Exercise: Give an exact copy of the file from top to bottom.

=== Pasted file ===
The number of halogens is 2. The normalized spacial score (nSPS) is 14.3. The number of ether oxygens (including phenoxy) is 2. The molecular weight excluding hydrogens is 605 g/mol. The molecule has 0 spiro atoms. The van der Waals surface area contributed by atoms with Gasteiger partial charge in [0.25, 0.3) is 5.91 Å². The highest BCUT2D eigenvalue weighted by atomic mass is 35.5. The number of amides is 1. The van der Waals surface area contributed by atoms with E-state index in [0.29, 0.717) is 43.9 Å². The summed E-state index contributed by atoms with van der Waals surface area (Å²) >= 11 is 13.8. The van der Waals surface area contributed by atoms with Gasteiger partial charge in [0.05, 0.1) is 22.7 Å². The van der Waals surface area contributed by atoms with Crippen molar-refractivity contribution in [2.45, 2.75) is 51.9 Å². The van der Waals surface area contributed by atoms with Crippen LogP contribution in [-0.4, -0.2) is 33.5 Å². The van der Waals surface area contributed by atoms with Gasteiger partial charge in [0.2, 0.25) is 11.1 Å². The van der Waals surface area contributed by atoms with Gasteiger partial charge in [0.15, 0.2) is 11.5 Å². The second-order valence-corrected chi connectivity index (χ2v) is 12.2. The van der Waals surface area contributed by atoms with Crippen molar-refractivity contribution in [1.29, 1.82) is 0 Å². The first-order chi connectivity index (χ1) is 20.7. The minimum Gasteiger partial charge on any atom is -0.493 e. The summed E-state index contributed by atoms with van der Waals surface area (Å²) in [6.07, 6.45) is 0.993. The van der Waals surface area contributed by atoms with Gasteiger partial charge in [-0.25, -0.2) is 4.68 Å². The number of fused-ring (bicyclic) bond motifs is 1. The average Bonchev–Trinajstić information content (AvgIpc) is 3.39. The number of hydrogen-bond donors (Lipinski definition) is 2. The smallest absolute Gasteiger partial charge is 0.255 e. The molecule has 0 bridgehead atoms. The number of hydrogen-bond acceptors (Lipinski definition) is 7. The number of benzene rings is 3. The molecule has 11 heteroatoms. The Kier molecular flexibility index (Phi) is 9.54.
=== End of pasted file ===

The number of halogens is 2. The normalized spacial score (nSPS) is 14.3. The number of ether oxygens (including phenoxy) is 2. The molecular weight excluding hydrogens is 605 g/mol. The molecule has 0 spiro atoms. The van der Waals surface area contributed by atoms with Gasteiger partial charge in [0.25, 0.3) is 5.91 Å². The highest BCUT2D eigenvalue weighted by atomic mass is 35.5. The number of amides is 1. The van der Waals surface area contributed by atoms with E-state index in [0.29, 0.717) is 43.9 Å². The summed E-state index contributed by atoms with van der Waals surface area (Å²) >= 11 is 13.8. The van der Waals surface area contributed by atoms with Gasteiger partial charge in [0.05, 0.1) is 22.7 Å². The van der Waals surface area contributed by atoms with Crippen molar-refractivity contribution in [2.45, 2.75) is 51.9 Å². The van der Waals surface area contributed by atoms with Crippen LogP contribution in [-0.4, -0.2) is 33.5 Å². The van der Waals surface area contributed by atoms with Gasteiger partial charge in [0.2, 0.25) is 11.1 Å². The van der Waals surface area contributed by atoms with Gasteiger partial charge in [0.15, 0.2) is 11.5 Å². The second-order valence-corrected chi connectivity index (χ2v) is 12.2. The van der Waals surface area contributed by atoms with Crippen molar-refractivity contribution in [1.29, 1.82) is 0 Å². The first-order chi connectivity index (χ1) is 20.7. The minimum Gasteiger partial charge on any atom is -0.493 e. The summed E-state index contributed by atoms with van der Waals surface area (Å²) in [6.07, 6.45) is 0.993. The van der Waals surface area contributed by atoms with Gasteiger partial charge in [-0.25, -0.2) is 4.68 Å². The number of fused-ring (bicyclic) bond motifs is 1. The average Bonchev–Trinajstić information content (AvgIpc) is 3.39. The number of hydrogen-bond donors (Lipinski definition) is 2. The smallest absolute Gasteiger partial charge is 0.255 e. The molecule has 0 bridgehead atoms. The number of hydrogen-bond acceptors (Lipinski definition) is 7. The number of benzene rings is 3. The molecule has 11 heteroatoms. The Kier molecular flexibility index (Phi) is 9.54.